Although only one Tesmec machine will work on a job, up to 100 or so portable diesel-powered winches are at work raising operators and equipment up the power line towers. They help raise the workers’ aerial work platforms, the 2,000 kg insulators from which hang the cables, tools and other supplies.

Five years ago, the company bought a consignment of NIMS hydraulic winches from the UK’s Lifting Gear Hire to replace aging mechanical winches fitted with a five-speed truck gearbox. The risk of electrocution prevents the use of electric equipment, and air compressors tend to be loud and can be problematic in cold weather, he said.

What Power Networks found was that even with a maximum speed of 30m/min the hydraulic winches could not match the speeds of the mechanical gearboxes – particularly when it came to finishing the job and spooling the wire rope back up.

“There is a lot of wire rope standing 60m up the tower, and down, doing nothing,” said mechanical plant manager Rob Sonnex. “When you put the mechanical winches into fourth gear, they went like the clappers,” he said. “They were favoured by the staff because they were fast, but now they are very old.”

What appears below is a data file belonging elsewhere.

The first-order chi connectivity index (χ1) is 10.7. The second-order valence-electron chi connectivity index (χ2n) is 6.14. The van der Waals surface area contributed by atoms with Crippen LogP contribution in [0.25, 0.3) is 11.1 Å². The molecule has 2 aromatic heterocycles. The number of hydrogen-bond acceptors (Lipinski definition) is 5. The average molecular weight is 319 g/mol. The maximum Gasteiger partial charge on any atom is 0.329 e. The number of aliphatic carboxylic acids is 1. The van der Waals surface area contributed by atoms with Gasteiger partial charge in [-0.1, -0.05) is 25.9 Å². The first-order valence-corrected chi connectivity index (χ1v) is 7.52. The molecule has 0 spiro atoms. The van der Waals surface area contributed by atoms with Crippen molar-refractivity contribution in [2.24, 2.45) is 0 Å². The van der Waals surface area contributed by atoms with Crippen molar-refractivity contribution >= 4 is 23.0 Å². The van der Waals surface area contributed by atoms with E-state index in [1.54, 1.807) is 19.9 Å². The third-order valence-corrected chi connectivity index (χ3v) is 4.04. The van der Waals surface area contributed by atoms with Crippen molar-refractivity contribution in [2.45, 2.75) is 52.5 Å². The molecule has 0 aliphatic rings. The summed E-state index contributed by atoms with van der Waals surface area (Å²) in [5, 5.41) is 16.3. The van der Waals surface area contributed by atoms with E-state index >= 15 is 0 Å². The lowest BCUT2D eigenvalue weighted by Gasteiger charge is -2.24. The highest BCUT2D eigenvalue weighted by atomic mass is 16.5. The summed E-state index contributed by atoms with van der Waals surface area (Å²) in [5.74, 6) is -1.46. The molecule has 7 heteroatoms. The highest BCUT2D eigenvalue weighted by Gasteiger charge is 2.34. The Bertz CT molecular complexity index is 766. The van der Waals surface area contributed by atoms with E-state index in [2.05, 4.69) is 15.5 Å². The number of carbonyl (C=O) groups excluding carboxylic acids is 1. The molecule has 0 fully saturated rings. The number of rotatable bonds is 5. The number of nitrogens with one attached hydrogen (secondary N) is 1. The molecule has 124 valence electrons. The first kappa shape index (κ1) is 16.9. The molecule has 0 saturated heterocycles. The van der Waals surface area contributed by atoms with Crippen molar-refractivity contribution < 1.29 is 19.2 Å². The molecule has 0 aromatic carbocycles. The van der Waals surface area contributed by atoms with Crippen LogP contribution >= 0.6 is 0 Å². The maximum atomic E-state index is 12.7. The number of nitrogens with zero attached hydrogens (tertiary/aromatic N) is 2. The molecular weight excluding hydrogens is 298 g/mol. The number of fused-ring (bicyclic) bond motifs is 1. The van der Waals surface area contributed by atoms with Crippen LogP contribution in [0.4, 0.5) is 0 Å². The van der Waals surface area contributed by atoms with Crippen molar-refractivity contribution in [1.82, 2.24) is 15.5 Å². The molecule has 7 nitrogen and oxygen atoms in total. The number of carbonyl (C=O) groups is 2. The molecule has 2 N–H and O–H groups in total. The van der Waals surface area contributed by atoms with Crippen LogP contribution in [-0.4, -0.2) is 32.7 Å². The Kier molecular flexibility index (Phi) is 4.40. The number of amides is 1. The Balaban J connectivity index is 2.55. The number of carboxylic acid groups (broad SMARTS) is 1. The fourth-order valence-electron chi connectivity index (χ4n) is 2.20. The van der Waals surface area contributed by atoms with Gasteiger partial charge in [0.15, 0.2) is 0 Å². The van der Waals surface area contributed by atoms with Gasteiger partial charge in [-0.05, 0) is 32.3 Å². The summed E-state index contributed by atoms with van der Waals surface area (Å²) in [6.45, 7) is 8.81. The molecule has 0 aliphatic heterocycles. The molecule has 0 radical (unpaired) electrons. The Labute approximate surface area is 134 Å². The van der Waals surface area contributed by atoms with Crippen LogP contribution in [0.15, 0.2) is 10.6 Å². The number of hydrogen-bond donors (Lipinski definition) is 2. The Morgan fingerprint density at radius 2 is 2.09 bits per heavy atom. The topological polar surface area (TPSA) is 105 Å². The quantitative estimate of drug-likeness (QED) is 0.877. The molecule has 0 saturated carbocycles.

Instead, Sonnex headed up a team that worked to design a 3t hydraulic winch with the power to reel in unloaded rope at high speed. The winch, which was first used in summer 2005 jobs, can lift 3,000kg at 30m/min, 2,000kg at 65m/min and up to 750kg at 95m/min.

The winch has three hydraulic pumps: one 42L/min, one 84L/min and a third low-pressure circuit. It uses the small pump for heavy loads, the big pump for medium loads, and both together for the lightest loads and fastest speeds. The low-pressure circuit powers the operator switch and the three hydraulically-extended legs.

The winch uses a Brevini TNE3000 rope drum, Yanmar TNE 82 engine and produces a maximum 270 bar of pressure and a peak pressure of 324 bar. The team also helped develop an automatic safe load indicator that monitors hydraulic working pressure and drum diameter and emits a warning sound when the winch is working at 90% of capacity and cuts the engine at 100%.

This year, the company built a prototype and then built another 21. Sonnex said that the winch has been accepted for use by the UK’s power distribution organisation the National Grid, but has not been CE marked.